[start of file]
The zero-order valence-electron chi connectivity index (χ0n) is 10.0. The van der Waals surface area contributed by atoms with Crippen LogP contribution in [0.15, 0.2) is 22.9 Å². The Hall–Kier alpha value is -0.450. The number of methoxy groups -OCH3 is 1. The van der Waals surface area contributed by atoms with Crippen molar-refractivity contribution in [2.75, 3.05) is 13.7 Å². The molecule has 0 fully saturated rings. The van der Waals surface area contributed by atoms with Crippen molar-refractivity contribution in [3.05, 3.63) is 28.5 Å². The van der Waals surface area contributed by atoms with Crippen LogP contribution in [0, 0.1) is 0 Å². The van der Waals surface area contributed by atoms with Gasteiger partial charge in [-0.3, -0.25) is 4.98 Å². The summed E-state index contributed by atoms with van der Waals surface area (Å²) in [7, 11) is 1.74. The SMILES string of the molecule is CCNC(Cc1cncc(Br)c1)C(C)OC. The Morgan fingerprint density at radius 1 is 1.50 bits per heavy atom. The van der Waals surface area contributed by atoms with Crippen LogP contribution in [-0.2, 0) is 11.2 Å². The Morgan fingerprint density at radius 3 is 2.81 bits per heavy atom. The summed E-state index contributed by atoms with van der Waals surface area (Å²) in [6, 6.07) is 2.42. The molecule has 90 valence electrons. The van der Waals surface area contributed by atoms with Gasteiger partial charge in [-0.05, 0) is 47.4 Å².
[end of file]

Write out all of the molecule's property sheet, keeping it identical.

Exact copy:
The zero-order valence-electron chi connectivity index (χ0n) is 10.0. The van der Waals surface area contributed by atoms with Crippen LogP contribution in [0.15, 0.2) is 22.9 Å². The Hall–Kier alpha value is -0.450. The number of methoxy groups -OCH3 is 1. The van der Waals surface area contributed by atoms with Crippen molar-refractivity contribution in [2.75, 3.05) is 13.7 Å². The molecule has 0 fully saturated rings. The van der Waals surface area contributed by atoms with Crippen molar-refractivity contribution in [3.05, 3.63) is 28.5 Å². The van der Waals surface area contributed by atoms with Crippen LogP contribution in [0, 0.1) is 0 Å². The van der Waals surface area contributed by atoms with Gasteiger partial charge in [-0.3, -0.25) is 4.98 Å². The summed E-state index contributed by atoms with van der Waals surface area (Å²) in [7, 11) is 1.74. The SMILES string of the molecule is CCNC(Cc1cncc(Br)c1)C(C)OC. The Morgan fingerprint density at radius 1 is 1.50 bits per heavy atom. The van der Waals surface area contributed by atoms with Crippen LogP contribution in [-0.2, 0) is 11.2 Å². The Morgan fingerprint density at radius 3 is 2.81 bits per heavy atom. The summed E-state index contributed by atoms with van der Waals surface area (Å²) in [6, 6.07) is 2.42. The molecule has 90 valence electrons. The van der Waals surface area contributed by atoms with Gasteiger partial charge in [-0.05, 0) is 47.4 Å².